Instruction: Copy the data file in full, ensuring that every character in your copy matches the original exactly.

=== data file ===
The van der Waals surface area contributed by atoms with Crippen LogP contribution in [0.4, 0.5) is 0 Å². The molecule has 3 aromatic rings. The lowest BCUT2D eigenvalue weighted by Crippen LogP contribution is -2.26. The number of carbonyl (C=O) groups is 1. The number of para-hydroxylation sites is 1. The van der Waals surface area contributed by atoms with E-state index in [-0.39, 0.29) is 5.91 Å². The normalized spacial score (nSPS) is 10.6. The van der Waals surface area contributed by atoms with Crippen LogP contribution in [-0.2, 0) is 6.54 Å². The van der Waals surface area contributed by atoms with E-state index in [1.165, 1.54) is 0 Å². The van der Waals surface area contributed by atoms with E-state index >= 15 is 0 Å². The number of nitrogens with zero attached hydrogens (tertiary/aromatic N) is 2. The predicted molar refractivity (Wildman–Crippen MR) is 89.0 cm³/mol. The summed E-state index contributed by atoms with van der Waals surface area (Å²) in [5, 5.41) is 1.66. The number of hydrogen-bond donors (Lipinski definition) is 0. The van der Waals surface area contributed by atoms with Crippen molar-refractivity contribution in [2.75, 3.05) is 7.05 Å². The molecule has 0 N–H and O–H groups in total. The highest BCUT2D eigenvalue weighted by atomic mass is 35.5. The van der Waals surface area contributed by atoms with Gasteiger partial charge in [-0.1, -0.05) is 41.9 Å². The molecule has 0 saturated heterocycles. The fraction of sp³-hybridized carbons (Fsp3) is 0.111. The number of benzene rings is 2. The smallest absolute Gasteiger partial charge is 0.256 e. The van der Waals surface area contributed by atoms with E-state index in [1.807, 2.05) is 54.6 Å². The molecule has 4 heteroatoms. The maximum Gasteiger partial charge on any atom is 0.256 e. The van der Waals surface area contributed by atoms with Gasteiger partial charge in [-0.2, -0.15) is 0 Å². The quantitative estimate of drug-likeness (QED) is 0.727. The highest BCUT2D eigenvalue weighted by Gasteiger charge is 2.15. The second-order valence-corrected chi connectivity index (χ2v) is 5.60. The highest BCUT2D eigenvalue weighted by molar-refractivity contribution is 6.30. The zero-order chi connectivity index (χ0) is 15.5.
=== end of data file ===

The van der Waals surface area contributed by atoms with Crippen LogP contribution in [0.4, 0.5) is 0 Å². The molecule has 3 aromatic rings. The lowest BCUT2D eigenvalue weighted by Crippen LogP contribution is -2.26. The number of carbonyl (C=O) groups is 1. The number of para-hydroxylation sites is 1. The van der Waals surface area contributed by atoms with E-state index in [-0.39, 0.29) is 5.91 Å². The normalized spacial score (nSPS) is 10.6. The van der Waals surface area contributed by atoms with Crippen LogP contribution in [-0.2, 0) is 6.54 Å². The van der Waals surface area contributed by atoms with E-state index in [1.165, 1.54) is 0 Å². The van der Waals surface area contributed by atoms with E-state index >= 15 is 0 Å². The number of nitrogens with zero attached hydrogens (tertiary/aromatic N) is 2. The predicted molar refractivity (Wildman–Crippen MR) is 89.0 cm³/mol. The summed E-state index contributed by atoms with van der Waals surface area (Å²) in [5, 5.41) is 1.66. The number of hydrogen-bond donors (Lipinski definition) is 0. The van der Waals surface area contributed by atoms with Crippen molar-refractivity contribution in [2.75, 3.05) is 7.05 Å². The molecule has 0 N–H and O–H groups in total. The highest BCUT2D eigenvalue weighted by atomic mass is 35.5. The van der Waals surface area contributed by atoms with Gasteiger partial charge in [-0.1, -0.05) is 41.9 Å². The molecule has 0 saturated heterocycles. The fraction of sp³-hybridized carbons (Fsp3) is 0.111. The number of benzene rings is 2. The smallest absolute Gasteiger partial charge is 0.256 e. The van der Waals surface area contributed by atoms with E-state index in [1.807, 2.05) is 54.6 Å². The molecule has 4 heteroatoms. The maximum Gasteiger partial charge on any atom is 0.256 e. The van der Waals surface area contributed by atoms with Gasteiger partial charge in [-0.2, -0.15) is 0 Å². The quantitative estimate of drug-likeness (QED) is 0.727. The highest BCUT2D eigenvalue weighted by Gasteiger charge is 2.15. The second-order valence-corrected chi connectivity index (χ2v) is 5.60. The highest BCUT2D eigenvalue weighted by molar-refractivity contribution is 6.30. The zero-order chi connectivity index (χ0) is 15.5.